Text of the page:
Along with plans to defund AmeriCorps, the Corporation for Public Broadcasting and the National Endowment for the Arts and Humanities, the Trump budget also attempts to do something Ronald Reagan was not able to do in his eight years in office – eliminate the Legal Services Corporation (LSC).
Reagan had a deep-seated hatred for the LSC, and when he couldn’t completely end the program with eight consecutive budgets that attempted to defund it, he made sure funding was kept flat and tried to put management and oversight of the program in unfriendly hands.
Reagan was unable to dismantle the LSC, but Republicans tried again in 1994 when it was targeted for elimination in their Contract for America. Legal aid faced another formidable foe in Ralph Reed, who led the Christian Coalition at the time. Reed claimed the LSC “subsidizes divorce and illegitimacy.”
Why? Perhaps because women comprise 70 percent of the legal aid client base.
The first legislation for a national legal aid program came in February 1971 in a bipartisan effort by Minnesota Democratic Sen. Walter Mondale and Oshkosh Republican Rep. William Steiger.
“If the poor and the powerless do not have free access to our legal system, government by law is a failure,” Mondale said during a floor debate.
In May of that year, President Richard Nixon introduced his own legislation that proposed the creation of the Legal Services Corporation, a legal system he said would be “immune to political pressures…and a permanent part of our system of justice.”
The act allowing the formation of the LSC was finally passed in Nixon’s second term – he signed it on July 25, 1974, just two weeks before resigning.
“This bill is the result of carefully extended bipartisan consideration within the committees in the Senate and in the House. It represents three years of effort and compromise,” Wisconsin Sen. Gaylord Nelson said at the time.
The new law declared that Congress had found “there is a need to provide high quality legal assistance to those who would be otherwise unable to afford adequate legal counsel.”
LSC describes itself as “the single largest funder of civil legal aid for low-income Americans in the nation.” The nonprofit corporation distributes more than 90 percent of its funding to 133 independent nonprofit legal aid programs with more than 800 offices throughout the country. It is headed by a bipartisan board of directors whose 11 members are appointed by the President and confirmed by the Senate.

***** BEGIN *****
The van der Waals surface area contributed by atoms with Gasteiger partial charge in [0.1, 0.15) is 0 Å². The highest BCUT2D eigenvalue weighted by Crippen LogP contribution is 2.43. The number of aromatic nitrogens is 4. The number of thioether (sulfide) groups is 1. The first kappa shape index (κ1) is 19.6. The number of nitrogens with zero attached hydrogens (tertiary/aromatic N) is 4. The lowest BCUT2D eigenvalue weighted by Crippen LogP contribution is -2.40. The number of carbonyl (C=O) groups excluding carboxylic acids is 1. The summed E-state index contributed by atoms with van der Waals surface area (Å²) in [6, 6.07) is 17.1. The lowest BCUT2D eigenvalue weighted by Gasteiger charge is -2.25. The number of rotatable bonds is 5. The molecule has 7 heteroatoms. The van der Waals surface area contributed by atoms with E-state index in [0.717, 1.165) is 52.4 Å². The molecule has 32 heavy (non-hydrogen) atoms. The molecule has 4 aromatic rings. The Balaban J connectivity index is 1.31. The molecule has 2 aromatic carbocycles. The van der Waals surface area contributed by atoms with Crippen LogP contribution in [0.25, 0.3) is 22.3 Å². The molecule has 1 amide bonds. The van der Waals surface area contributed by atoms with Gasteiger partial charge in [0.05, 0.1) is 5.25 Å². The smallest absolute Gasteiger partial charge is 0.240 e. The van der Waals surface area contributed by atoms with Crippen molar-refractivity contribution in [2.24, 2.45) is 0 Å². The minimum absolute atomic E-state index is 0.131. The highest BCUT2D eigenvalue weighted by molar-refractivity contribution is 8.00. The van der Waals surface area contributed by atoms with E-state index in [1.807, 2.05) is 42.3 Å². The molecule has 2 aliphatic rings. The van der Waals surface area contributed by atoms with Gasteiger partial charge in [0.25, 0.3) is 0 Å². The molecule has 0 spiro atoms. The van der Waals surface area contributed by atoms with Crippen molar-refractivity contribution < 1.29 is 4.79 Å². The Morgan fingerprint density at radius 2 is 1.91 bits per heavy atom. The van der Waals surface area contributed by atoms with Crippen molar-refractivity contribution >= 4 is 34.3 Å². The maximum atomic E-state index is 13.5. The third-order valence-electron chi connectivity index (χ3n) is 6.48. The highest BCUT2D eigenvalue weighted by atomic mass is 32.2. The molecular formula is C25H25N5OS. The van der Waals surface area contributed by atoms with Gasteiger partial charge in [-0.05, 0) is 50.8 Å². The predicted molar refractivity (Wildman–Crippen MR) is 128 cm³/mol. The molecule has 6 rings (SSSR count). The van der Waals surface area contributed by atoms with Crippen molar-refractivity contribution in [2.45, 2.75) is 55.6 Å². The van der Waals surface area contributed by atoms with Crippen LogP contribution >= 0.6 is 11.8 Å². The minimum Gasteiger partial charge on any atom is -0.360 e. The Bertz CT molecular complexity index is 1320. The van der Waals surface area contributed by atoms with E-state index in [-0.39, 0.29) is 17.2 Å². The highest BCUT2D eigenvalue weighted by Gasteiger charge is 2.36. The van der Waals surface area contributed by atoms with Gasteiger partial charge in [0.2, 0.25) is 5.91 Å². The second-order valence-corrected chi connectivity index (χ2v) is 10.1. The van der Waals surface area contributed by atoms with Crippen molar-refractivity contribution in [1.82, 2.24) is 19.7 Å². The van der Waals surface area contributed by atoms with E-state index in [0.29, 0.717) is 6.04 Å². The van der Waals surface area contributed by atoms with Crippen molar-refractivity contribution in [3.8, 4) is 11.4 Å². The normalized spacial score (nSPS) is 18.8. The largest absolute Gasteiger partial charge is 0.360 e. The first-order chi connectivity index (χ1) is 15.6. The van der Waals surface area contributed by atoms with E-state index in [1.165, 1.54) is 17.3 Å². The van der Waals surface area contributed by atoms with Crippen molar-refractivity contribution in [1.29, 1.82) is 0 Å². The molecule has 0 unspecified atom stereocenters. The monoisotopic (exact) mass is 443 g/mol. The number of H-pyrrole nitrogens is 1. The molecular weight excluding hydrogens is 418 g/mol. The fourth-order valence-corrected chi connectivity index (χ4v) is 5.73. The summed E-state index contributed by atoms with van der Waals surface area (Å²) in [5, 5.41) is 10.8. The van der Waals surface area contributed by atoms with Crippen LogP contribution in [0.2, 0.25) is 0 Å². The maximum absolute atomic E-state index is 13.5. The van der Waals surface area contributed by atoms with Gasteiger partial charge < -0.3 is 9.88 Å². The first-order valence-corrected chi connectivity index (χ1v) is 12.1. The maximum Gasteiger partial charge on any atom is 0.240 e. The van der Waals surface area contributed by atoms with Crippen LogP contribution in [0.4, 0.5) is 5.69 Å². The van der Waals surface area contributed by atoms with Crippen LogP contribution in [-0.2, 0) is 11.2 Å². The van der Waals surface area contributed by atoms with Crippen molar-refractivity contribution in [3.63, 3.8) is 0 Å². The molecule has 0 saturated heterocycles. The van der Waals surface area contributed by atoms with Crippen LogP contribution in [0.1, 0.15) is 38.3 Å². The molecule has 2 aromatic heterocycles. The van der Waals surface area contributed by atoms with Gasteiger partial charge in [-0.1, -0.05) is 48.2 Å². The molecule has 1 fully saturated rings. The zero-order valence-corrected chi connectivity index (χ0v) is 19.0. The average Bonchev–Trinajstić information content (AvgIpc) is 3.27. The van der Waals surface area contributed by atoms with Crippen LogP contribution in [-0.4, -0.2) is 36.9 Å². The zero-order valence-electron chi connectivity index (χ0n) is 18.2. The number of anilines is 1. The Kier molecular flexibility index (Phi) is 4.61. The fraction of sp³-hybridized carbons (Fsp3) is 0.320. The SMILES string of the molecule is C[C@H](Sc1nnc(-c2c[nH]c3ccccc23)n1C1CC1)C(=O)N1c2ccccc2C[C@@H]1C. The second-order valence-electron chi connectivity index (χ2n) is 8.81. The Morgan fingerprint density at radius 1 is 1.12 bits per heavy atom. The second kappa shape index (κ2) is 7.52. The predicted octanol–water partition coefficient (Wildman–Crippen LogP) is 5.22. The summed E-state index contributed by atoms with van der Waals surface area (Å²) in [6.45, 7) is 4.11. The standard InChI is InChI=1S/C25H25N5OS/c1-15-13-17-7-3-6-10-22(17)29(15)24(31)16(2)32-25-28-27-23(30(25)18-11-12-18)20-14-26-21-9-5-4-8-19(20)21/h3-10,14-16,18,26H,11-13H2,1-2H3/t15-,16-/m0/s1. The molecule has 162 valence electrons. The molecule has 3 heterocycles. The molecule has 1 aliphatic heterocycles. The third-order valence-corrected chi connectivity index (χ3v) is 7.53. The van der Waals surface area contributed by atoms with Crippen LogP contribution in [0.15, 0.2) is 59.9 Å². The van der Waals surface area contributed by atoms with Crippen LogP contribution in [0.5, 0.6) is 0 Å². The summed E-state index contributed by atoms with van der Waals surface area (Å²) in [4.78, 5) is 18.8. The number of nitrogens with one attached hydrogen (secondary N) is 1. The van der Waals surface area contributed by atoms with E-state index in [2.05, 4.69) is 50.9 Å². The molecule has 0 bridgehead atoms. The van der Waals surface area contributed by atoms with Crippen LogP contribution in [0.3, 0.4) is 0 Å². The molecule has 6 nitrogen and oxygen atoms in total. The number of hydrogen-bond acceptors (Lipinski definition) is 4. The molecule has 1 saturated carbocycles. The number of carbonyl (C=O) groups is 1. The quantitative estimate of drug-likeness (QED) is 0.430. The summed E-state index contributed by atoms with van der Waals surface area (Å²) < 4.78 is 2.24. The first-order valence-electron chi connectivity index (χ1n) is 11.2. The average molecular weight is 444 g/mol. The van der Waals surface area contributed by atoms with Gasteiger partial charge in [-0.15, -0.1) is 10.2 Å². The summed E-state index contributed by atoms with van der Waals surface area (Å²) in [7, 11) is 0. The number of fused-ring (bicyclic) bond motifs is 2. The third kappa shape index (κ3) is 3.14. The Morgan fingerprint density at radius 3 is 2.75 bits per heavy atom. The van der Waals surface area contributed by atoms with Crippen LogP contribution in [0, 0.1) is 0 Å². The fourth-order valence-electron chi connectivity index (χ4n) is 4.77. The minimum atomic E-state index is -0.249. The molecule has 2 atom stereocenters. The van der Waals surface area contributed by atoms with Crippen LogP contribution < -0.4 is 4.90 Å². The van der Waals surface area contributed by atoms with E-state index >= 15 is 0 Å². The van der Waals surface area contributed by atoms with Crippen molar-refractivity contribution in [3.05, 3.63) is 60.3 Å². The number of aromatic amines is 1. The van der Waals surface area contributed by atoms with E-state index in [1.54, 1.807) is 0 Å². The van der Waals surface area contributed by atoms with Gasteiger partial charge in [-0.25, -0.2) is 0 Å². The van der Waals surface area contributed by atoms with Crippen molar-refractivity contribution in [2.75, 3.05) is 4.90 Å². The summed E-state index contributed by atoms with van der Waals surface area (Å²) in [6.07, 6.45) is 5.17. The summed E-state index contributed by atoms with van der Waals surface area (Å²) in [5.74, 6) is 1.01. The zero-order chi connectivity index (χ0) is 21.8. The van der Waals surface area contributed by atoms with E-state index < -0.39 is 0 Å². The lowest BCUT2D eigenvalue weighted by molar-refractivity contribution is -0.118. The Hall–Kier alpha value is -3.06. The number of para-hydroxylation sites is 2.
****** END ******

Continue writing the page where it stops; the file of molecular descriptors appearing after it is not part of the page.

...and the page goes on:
Criminal defendants of all economic strata are guaranteed the right to an attorney, but that right does not extend to civil cases, even if they extend to basic human needs such as safety or shelter. Hard-working, low-wage earners have nowhere else to turn in circumstances of domestic violence or housing disputes.
Stunned by reports that President Trump intends to adopt a budget plan that calls for the full elimination of funding for the Legal Services Corporation (LSC), advocates throughout Wisconsin are informing their Wisconsin and U.S. Representatives of the importance of legal aid for victims of domestic violence, low-income citizens and many other vulnerable populations.
“Reports that the Trump administration intends to fully eliminate a program that directly aids victims in communities across the country is as shocking as it is appalling,” said Steve Vickman, executive director of HELP of Door County, Inc. “The LSC is the largest single provider of legal aid for low-income citizens in this country, providing as much as 50 percent of the funding for programs like Legal Action of Wisconsin and Wisconsin Judicare. The importance of these services for victims in all communities cannot be overstated. Whether seeking employment, resolving housing issues or advocating for their children in the family law system, having access to affordable legal aid is paramount to a victim’s ability to protect themselves and their children, especially while coping with extreme trauma at the hands of their abuser, as is so often the case.”
“Any attempts to eliminate America’s principled commitment to supporting domestic violence survivors and other marginalized communities is irresponsible and shameful,” said Patti Seger, executive director of End Domestic Abuse Wisconsin. “End Abuse and member programs across the state call on our elected officials in Wisconsin to recognize the importance of civil legal aid for victims of domestic violence, and to protect funding for these critical services that victims across the country rely on.”
American Bar Association President Linda Klein issued a statement on the proposed funding cuts: “More than 30 cost-benefit studies all show that legal aid delivers far more in benefits than it costs. If veterans become homeless, or disaster victims cannot rebuild, their costs to society are significantly more. LSC has had bipartisan support in Congress since its inception in 1974 because it embodies the principles that for two centuries have defined us as Americans – fairness and equal access to justice. These principles should be for all people regardless of economic status. As the budget process proceeds, the ABA will be working to ensure that Congress provides adequate funding for LSC. It is cost-effective, beneficial to millions of Americans and the right thing to do for our country.”
More than 160 law school deans sent a joint letter to congressional leaders in support of LSC, after a similar letter from 25 Catholic law school deans.
The letter stresses that funding for legal aid is a wise public investment.
“LSC has been a success story because it reflects a bipartisan affirmation of who we are as Americans,” the letter concludes. “As the late Justice Antonin Scalia stated in his remarks celebrating the organization’s 40th anniversary, the LSC ‘pursues the most fundamental of American ideals,’ for ‘without access to quality representation there is no justice.’”